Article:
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“He had no right”: Sex, law, and the courts in Vermont, 1777–1920

Harold A Goldman, University of Massachusetts Amherst


This is a social and legal history of the role played by Vermont's courts in regulating sexual activity during the nineteenth and early twentieth century. It relies on a quantitative and qualitative review of civil and criminal cases brought and disposed of in four of Vermont's county courts, as well as the decisions of Vermont's Supreme Court. Unlike urban areas that developed alternative administrative centers of regulatory power, Vermont's rural county courts were its most important site of sexual discourse in the late nineteenth and early twentieth century. Civil suits were brought by and on behalf of women and girls for sexual defamation, sexual assault, breach of promise to marry, and bastardy, along with suits brought by fathers resulting from their daughters' seduction. Such suits had high success rates and awarded large monetary damages. Judges and juries focused more on the harm caused by uncontrolled male sexuality than on female moral transgressions. Men were on notice that they would be punished for violating sexual norms, including unwanted sexual advances. This study also examines how prosecutors, judges, and juries dealt with criminal sexual offenses such as adultery and forcible and statutory rape. Supreme Court decisions liberalizing the evidentiary requirements for a conviction coupled with concerns about a surging divorce rate and flagging morality led to a dramatic increase in adultery prosecutions after the Civil War. The state imprisoned hundreds of men and women for this offense. In forcible rape cases, courts allowed evidence of prior sexual acts on the part of the alleged victim to be used to impeach her credibility on the question of consent, but they also made clear that the question of consent depended on the woman's perspective. A man's perception that the sexual advance was welcome carried little weight. The state also raised the age of consent from eleven to fourteen (1886) and then sixteen (1898), leading to a surge in statutory rape prosecutions. As with forcible rape cases, guilty verdicts were obtained in a large majority of cases. And as with civil cases, judges and juries punished men for failing to control their sexual impulses.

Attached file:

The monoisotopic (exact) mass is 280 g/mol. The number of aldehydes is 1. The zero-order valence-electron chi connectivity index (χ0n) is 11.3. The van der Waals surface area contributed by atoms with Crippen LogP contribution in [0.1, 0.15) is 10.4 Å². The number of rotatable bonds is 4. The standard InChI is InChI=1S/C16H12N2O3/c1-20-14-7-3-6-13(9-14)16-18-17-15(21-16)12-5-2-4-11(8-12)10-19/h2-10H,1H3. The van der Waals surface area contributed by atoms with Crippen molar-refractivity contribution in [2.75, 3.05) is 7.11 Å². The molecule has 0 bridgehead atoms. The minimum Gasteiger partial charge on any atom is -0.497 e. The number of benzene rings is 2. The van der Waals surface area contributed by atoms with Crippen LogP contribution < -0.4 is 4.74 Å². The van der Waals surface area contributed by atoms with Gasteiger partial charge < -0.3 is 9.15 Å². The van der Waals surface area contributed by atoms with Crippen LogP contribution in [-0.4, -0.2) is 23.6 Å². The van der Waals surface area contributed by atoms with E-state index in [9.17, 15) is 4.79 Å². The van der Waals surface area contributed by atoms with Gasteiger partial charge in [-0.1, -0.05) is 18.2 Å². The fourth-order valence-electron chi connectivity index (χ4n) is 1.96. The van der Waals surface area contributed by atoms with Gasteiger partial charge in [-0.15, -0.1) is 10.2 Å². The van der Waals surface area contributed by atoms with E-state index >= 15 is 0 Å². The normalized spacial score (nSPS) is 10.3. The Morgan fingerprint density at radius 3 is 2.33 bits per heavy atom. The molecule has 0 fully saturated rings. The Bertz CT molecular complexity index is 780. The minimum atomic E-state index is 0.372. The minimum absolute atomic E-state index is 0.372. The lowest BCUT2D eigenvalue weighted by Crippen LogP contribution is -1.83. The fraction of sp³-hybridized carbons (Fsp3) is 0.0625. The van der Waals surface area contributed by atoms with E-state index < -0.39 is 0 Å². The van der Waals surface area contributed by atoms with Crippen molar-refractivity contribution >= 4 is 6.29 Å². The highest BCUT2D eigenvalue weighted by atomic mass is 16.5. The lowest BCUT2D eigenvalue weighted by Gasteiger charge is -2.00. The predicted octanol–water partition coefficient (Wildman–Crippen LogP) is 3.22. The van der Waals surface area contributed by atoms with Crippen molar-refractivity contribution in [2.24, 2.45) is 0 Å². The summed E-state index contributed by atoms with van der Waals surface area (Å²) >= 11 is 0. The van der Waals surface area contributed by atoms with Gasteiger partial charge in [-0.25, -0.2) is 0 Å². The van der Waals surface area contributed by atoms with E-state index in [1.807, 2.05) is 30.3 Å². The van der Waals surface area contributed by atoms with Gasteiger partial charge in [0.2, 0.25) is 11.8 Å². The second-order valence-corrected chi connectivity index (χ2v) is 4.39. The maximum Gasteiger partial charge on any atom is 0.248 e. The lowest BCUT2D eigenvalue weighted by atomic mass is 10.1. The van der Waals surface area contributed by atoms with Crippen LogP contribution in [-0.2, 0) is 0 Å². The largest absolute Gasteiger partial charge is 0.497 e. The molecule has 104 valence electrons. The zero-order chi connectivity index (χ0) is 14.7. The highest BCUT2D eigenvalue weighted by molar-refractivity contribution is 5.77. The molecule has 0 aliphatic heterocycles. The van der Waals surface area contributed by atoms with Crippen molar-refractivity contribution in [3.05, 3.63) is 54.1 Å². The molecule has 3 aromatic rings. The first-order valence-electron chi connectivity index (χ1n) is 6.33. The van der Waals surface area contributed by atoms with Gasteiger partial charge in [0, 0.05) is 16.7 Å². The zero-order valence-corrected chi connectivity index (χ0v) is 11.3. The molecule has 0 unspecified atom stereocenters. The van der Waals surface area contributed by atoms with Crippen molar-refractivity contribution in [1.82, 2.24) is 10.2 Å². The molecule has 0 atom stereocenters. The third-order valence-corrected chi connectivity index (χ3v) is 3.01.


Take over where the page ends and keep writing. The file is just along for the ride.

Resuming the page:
Subject Area

American history|Law|Womens studies

Recommended Citation

Goldman, Harold A, "“He had no right”: Sex, law, and the courts in Vermont, 1777–1920" (2000). Doctoral Dissertations Available from Proquest. AAI9988789.